Malignant Histiocytosis: Looking for a Cure


NickyMalignant histiocytosis (MH) is an extremely aggressive form of cancer that is a major cause of death for Bernese Mountain dogs. It also affects Flat-Coated Retrievers, Golden Retrievers, and Rottweilers. The tumors that MH causes eventually infiltrate many of a dog’s organs, and the disease is always fatal.

The median survival time for malignant histiocytosis is only 2-4 months. Because of its tendency to spread rapidly through the body, traditional cancer treatments such as radiation and surgery are generally ineffective in dogs with MH. Even chemotherapy has historically been shown to have only limited effect. There is hope for the future; however, as preliminary studies of a new form of treatment have shown some real promise.

Although it is difficult to imagine, all cancer cells were once healthy parts of the body. In the case of MH, the cells that make up the tumors would normally have become either dendritic cells or macrophages. Those are both types of phagocytic cells – white blood cells that can engulf foreign bodies and destroy them. Originating in the bone marrow, at maturity such cells are an important tool in the immune system’s fight against disease.

Interestingly, the very trait that makes phagocytic cells so good at attacking foreign invaders could also be the key to fighting this devastating cancer. Like the cells that give rise to them, MH tumor cells are phagocytic, and researchers from Colorado State University may have found a way to use that trait to aid in their destruction.

In a new study funded by the AKC Canine Health Foundation, Dr. Steven Dow and his colleagues have looked at the effects of packaging a chemotherapeutic agent, clodronate, in a way that makes it enticing for phagocytic cells to "eat." This particular way of delivering clodronate had already been shown to effectively lower the number of macrophages in mice, and it seemed like it could be a new way to attack the normally treatment resistant tumors of MH.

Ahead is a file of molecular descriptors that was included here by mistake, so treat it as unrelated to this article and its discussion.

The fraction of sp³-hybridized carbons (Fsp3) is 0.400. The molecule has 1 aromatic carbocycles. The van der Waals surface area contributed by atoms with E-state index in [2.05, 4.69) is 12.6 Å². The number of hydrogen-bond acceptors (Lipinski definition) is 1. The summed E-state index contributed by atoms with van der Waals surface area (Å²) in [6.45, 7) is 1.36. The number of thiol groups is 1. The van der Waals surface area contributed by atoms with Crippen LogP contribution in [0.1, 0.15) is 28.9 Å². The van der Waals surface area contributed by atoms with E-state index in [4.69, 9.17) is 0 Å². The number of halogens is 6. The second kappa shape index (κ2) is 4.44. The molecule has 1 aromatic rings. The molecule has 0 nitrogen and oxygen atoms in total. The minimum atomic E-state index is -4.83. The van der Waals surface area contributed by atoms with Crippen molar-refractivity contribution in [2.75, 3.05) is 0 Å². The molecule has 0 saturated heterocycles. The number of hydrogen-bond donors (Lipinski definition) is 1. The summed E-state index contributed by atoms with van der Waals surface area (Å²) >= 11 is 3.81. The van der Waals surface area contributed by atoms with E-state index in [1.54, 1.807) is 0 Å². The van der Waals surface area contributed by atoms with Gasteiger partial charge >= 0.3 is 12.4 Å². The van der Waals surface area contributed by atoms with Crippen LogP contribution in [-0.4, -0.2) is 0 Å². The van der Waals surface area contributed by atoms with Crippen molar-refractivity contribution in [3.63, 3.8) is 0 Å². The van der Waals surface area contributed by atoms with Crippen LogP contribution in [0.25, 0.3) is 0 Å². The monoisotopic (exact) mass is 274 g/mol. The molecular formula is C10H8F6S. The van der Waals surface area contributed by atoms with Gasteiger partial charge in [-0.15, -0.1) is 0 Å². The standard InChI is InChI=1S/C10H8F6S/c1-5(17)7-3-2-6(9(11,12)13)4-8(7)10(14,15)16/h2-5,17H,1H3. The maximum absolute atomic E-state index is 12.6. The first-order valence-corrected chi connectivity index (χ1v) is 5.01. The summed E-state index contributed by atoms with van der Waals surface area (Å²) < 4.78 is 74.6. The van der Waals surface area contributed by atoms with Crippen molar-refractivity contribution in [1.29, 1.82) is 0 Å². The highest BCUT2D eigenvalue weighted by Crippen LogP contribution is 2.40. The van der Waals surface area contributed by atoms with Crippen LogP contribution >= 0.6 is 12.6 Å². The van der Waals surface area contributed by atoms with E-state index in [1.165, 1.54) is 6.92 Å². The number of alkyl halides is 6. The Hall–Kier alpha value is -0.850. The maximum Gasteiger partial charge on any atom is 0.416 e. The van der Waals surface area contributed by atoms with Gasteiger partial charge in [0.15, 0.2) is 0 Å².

The packaged drug, liposomal clodronate (LC), seems to be living up to its potential. Through a series of experiments, the researchers discovered that while clodronate could efficiently kill off a number of different tumor cell lines, liposomal clodronate was only an effective treatment for tumor cells that could take it in through phagocytosis. Even more promisingly, the packaged drug was better at killing the MH tumor cell lines than the free drug – suggesting that when used it dogs with this cancer, it might work where other chemotherapeutics had failed.

When the researchers tested the efficacy of LC in five dogs with treatment resistant MH tumors they found that even the sickest of the dogs tolerated the treatment well. Even better, two of the five dogs showed some improvement in their tumors. Why only two? When the scientists looked at three different MH tumor cell lines they found that some were better at phagocytosis than others – and that those tumors were more susceptible to LC treatment. If the dogs’ tumor cells were similarly variable in how efficiently they could uptake the packaged drug, it could explain why the treatment only worked in some animals.

There was one potentially discouraging note to the research. Neither of the two Bernese Mountain Dogs in the study responded to treatment with LC. Unfortunately, with such a small number of dogs in the test group, it was impossible to tell if that was simply due to the particular dogs in question or if it reflected a fundamental difference in the MH tumors of the most commonly affected breed.

Hopefully future research will provide more answers. Developing new treatments for malignant histiocytosis has the potential to not only improve the lives of the many dogs who are affected by this cancer but also the lives of the humans who are affected by a similar cancer known as Langerhans cell histiocytosis.

This work was funded by AKC Canine Health Foundation Grant 1152.

Scientific publications:

Hafeman, S., et al., Evaluation of liposomal clodronate for treatment of malignant histiocytosis in dogs. Cancer Immunology, Immunotherapy, 2010. 59(3): p. 441-452.




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